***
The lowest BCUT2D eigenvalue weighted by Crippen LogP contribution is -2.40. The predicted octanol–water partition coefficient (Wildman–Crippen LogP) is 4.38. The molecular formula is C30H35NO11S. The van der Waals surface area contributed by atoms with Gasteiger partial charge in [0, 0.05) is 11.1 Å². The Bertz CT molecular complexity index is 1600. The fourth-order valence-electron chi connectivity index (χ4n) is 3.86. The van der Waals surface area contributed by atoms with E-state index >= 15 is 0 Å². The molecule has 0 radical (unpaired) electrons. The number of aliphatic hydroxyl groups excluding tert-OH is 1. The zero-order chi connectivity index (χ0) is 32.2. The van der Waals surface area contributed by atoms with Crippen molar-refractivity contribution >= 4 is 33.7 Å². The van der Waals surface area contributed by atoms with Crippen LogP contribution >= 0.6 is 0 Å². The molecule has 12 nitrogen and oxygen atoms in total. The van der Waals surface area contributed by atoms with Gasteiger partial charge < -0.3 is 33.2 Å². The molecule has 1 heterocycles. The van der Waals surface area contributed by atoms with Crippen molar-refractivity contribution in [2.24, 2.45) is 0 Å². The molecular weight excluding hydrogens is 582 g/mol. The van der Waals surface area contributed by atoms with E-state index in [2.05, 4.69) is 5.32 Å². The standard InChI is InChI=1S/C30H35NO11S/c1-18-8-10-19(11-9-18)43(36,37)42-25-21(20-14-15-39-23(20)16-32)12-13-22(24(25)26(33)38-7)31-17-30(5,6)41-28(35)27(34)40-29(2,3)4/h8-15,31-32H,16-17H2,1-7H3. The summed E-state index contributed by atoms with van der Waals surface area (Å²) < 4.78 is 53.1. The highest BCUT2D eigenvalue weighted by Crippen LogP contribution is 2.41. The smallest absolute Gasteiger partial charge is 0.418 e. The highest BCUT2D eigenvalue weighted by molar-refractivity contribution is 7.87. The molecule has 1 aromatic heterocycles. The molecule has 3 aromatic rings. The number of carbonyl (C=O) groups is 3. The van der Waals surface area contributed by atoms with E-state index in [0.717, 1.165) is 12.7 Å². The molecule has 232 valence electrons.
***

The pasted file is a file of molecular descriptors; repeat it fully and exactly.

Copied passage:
The lowest BCUT2D eigenvalue weighted by Crippen LogP contribution is -2.40. The predicted octanol–water partition coefficient (Wildman–Crippen LogP) is 4.38. The molecular formula is C30H35NO11S. The van der Waals surface area contributed by atoms with Gasteiger partial charge in [0, 0.05) is 11.1 Å². The Bertz CT molecular complexity index is 1600. The fourth-order valence-electron chi connectivity index (χ4n) is 3.86. The van der Waals surface area contributed by atoms with E-state index >= 15 is 0 Å². The molecule has 0 radical (unpaired) electrons. The number of aliphatic hydroxyl groups excluding tert-OH is 1. The zero-order chi connectivity index (χ0) is 32.2. The van der Waals surface area contributed by atoms with Crippen molar-refractivity contribution >= 4 is 33.7 Å². The van der Waals surface area contributed by atoms with Crippen LogP contribution >= 0.6 is 0 Å². The molecule has 12 nitrogen and oxygen atoms in total. The van der Waals surface area contributed by atoms with Gasteiger partial charge < -0.3 is 33.2 Å². The molecule has 1 heterocycles. The van der Waals surface area contributed by atoms with Crippen molar-refractivity contribution in [2.24, 2.45) is 0 Å². The molecular weight excluding hydrogens is 582 g/mol. The van der Waals surface area contributed by atoms with E-state index in [2.05, 4.69) is 5.32 Å². The standard InChI is InChI=1S/C30H35NO11S/c1-18-8-10-19(11-9-18)43(36,37)42-25-21(20-14-15-39-23(20)16-32)12-13-22(24(25)26(33)38-7)31-17-30(5,6)41-28(35)27(34)40-29(2,3)4/h8-15,31-32H,16-17H2,1-7H3. The summed E-state index contributed by atoms with van der Waals surface area (Å²) < 4.78 is 53.1. The highest BCUT2D eigenvalue weighted by Crippen LogP contribution is 2.41. The smallest absolute Gasteiger partial charge is 0.418 e. The highest BCUT2D eigenvalue weighted by molar-refractivity contribution is 7.87. The molecule has 1 aromatic heterocycles. The molecule has 3 aromatic rings. The number of carbonyl (C=O) groups is 3. The van der Waals surface area contributed by atoms with E-state index in [0.717, 1.165) is 12.7 Å². The molecule has 232 valence electrons.